Welcome to Calculus 1. This course will cover the basics of derivatives and integrals, and also include some interesting applications of derivatives. It culminates in the profound and surprising connection between derivatives and integrals, which is called the Fundamental Theorem of Calculus.
Block 5 (Jan. 23 - Feb. 15, 2012)
Professor/Associate Chair Marlow Anderson email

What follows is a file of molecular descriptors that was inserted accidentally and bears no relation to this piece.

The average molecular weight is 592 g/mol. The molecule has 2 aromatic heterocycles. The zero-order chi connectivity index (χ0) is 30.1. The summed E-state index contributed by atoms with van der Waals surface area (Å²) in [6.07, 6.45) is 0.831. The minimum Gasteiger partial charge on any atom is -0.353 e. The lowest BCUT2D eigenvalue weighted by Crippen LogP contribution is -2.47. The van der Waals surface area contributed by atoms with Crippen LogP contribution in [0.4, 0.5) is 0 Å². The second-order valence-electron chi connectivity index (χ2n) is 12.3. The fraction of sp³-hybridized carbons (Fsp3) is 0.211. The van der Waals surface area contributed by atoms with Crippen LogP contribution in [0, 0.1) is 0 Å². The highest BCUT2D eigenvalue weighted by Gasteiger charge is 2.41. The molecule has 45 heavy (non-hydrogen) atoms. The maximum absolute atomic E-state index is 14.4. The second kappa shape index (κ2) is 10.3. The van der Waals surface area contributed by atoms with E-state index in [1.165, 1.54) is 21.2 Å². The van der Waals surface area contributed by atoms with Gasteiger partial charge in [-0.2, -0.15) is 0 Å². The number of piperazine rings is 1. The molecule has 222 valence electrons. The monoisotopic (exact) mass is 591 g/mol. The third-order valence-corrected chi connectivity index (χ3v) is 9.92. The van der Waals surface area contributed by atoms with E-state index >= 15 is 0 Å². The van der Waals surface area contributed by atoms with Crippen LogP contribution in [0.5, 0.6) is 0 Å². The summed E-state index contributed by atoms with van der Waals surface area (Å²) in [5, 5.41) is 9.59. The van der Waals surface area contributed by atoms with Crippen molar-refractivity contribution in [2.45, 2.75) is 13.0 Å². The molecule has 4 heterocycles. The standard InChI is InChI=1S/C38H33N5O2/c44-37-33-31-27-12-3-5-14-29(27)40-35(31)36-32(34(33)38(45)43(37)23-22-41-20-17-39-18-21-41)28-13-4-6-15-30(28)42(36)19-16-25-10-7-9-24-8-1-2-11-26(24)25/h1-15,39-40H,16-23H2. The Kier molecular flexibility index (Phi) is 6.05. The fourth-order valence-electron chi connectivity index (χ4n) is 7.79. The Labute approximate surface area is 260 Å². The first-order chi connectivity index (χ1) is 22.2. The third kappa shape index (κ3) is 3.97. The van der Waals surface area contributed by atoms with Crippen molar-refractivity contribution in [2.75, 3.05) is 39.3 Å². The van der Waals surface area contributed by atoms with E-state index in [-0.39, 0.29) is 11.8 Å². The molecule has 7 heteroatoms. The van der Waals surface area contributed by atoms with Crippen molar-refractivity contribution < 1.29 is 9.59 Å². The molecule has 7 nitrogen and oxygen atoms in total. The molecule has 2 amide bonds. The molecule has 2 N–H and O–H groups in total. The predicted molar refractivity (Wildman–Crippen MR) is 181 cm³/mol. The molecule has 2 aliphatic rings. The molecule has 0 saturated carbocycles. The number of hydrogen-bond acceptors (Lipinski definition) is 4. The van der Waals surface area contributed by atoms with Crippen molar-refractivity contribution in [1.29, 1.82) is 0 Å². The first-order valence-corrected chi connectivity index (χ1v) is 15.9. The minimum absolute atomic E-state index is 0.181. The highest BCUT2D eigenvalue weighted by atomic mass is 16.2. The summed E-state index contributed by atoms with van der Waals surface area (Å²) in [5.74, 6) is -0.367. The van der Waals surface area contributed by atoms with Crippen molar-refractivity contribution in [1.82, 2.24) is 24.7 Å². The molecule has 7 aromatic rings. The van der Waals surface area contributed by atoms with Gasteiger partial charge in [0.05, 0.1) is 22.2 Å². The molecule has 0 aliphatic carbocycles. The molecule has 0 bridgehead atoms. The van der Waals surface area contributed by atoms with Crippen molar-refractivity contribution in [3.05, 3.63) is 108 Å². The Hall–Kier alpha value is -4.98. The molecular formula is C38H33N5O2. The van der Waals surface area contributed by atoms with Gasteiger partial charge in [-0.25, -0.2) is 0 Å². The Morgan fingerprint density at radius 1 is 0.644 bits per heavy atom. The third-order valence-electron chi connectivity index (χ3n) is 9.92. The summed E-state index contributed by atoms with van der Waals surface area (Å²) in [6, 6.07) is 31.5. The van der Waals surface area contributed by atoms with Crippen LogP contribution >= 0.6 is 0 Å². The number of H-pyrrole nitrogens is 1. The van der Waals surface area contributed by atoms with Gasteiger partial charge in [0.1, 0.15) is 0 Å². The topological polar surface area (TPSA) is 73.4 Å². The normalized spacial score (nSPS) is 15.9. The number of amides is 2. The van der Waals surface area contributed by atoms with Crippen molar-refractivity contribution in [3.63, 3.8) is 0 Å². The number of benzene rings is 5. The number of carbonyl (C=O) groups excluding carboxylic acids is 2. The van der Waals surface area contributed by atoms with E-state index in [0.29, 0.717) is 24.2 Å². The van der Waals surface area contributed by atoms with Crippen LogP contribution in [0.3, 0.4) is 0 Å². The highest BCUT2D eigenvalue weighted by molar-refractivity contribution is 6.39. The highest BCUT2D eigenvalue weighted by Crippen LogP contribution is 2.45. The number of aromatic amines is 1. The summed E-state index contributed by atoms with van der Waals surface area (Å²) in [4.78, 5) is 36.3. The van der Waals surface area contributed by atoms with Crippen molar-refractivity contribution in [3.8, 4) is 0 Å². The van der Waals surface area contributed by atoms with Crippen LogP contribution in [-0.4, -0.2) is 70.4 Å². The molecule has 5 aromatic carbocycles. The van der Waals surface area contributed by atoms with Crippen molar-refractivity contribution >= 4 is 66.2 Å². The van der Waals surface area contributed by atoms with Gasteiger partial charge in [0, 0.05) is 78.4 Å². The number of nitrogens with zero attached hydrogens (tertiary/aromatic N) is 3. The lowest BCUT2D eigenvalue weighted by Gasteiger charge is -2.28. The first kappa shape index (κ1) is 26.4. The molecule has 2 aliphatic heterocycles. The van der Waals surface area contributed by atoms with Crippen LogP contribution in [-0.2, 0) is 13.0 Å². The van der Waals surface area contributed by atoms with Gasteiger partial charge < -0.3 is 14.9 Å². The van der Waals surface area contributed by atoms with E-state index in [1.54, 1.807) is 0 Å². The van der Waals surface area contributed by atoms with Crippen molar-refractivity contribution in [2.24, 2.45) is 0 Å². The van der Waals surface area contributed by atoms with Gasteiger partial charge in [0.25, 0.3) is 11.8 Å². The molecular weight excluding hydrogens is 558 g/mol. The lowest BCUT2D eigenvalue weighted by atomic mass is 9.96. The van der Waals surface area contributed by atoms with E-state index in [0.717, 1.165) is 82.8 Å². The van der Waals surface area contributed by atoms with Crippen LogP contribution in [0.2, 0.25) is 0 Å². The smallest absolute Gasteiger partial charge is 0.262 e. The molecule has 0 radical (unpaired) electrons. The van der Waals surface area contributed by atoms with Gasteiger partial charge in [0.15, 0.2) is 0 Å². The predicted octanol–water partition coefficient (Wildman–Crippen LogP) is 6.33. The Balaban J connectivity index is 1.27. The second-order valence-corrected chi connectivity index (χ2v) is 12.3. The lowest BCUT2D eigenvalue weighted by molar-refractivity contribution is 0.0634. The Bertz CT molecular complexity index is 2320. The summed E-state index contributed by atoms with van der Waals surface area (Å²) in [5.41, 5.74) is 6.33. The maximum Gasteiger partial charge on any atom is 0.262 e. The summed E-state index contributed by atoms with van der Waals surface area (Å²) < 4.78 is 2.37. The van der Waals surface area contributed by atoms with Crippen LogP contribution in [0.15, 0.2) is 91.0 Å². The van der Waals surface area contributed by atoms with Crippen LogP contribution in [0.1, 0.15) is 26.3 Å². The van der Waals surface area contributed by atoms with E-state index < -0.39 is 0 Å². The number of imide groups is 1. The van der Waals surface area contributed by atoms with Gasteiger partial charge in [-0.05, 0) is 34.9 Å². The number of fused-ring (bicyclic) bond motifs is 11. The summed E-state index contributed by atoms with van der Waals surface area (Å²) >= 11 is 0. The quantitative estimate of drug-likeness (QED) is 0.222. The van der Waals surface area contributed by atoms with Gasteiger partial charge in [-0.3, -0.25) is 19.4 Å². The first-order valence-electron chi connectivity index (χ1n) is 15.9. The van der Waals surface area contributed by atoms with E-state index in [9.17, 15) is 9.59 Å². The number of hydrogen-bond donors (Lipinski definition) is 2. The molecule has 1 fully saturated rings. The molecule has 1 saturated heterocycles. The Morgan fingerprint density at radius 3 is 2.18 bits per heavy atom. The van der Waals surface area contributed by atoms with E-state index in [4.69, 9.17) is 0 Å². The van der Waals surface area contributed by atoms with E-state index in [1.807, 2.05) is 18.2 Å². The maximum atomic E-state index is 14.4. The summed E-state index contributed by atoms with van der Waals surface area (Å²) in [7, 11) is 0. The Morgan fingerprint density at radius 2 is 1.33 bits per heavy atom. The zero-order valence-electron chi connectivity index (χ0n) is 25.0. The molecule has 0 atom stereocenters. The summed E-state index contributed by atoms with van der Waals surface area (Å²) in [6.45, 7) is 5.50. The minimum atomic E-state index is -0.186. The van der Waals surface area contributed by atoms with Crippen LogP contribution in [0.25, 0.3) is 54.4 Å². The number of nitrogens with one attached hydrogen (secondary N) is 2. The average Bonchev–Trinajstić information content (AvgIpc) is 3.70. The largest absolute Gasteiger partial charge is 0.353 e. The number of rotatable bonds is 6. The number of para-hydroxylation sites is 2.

Students of this course can expect to acquire specific mathematical skills, to grapple with important scientific ideas, and learn how to use a computer to implement these skills and ideas. The course involves a nice balance between working individually and also working in groups. The development of calculus by Isaac Newton and Gottfried Leibniz in the latter part of the seventeenth century was one of the most exciting and important developments in the history of science. Today, the ideas of calculus permeate almost every scientific endeavor, whether a physicist is predicting the path of an astronomical object, or a biologist is modeling the population growth, or an economist is studying a firm’s allocation of resources. Thus, the study of calculus is both an exciting intellectual journey, and also the practical acquisition of tools used throughout science.